Feel free to change those options if you want. I'm just showing what the default settings are. In fact, if you have an embedded build environment and want to automate the whole procedure, passing in those settings is the best way to avoid the user-prompt messages. After a while you should see something like this,
--------------------------------------------------------- Net-SNMP configuration summary: --------------------------------------------------------- SNMP Versions Supported: 1 2c 3 Building for: linux Net-SNMP Version: 5.6.1 Network transport support: Callback Unix Alias TCP UDP IPv4Base SocketBase TCPBase UDPIPv4Base UDPBase SNMPv3 Security Modules: usm Agent MIB code: default_modules => snmpv3mibs mibII ucd_snmp notification notification-log-mib target agent_mibs agentx disman/event disman/schedule utilities host MYSQL Trap Logging: unavailable Embedded Perl support: enabled SNMP Perl modules: building -- embeddable SNMP Python modules: disabled Crypto support from: internal Authentication support: MD5 SHA1 Encryption support: DES AES --------------------------------------------------------- >
The above means that "configure" has finished running and we can start compiling!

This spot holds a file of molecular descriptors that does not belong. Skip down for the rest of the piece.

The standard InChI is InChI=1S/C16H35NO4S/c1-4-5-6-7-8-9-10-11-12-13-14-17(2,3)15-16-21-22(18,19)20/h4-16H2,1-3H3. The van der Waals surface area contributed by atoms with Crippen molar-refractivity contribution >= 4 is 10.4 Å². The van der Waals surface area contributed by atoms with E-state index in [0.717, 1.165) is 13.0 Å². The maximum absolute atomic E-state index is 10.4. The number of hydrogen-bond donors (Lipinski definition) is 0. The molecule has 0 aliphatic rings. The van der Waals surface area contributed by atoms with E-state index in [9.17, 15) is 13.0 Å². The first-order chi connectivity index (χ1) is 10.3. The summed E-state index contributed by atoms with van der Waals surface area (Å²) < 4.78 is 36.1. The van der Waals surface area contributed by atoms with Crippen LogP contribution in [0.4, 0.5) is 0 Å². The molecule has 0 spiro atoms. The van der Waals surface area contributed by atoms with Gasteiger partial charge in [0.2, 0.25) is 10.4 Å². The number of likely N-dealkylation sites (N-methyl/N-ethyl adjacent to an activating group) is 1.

The compiling step is easy, just run "make". Like this,
Depending on how powerful your system is, it can take anywhere between 2 - 4 mins for it to finish. After your done, you can install the net-snmp package to your ubuntu system by running this,
> sudo make install
You'll need to use the "sudo" command as the install will copy over the needed executables to system directories and obviously, you'll need root permission for that. From a user-perspective, we're almost done. For the net-snmp applications to work we need to add an export command to our ".bashrc" file. In my case the steps go like this,
> pwd /home/abru > echo export LD_LIBRARY_PATH=/usr/local/lib >> .bashrc
With that we're done. To actually confirm if you've got it working try running this (should work from any directory),
> snmpget --version NET-SNMP version: 5.6 >
If you get the version number correctly, then congratulations !! You've installed net-snmp on your Ubuntu system !! :)
But if you want to develop stuff with the snmp agent I'd advise you to install the net-snmp Perl libraries too. For that do the following,
> cd /home/abru/projects/net-snmp/perl > perl Makefile.PL Writing Makefile for NetSNMP::default_store Writing Makefile for NetSNMP::ASN Writing Makefile for NetSNMP::OID Writing Makefile for NetSNMP::agent::Support Writing Makefile for NetSNMP::agent::default_store Writing Makefile for NetSNMP::agent Writing Makefile for SNMP Writing Makefile for NetSNMP::TrapReceiver Writing Makefile for Bundle::NetSNMP >
What we've done is create the Makefiles. Now to compile and install them,
> make > make test <<OPTIONAL>> > sudo make install
The idea behind the "make test" line is to run checks to see if the installation would work (I think). Unfortunately, its a bit buggy and will return a few failed tests. In spite of it, you can install the perl-dependencies and it will work just fine.
Now lets get about customizing on Ubuntu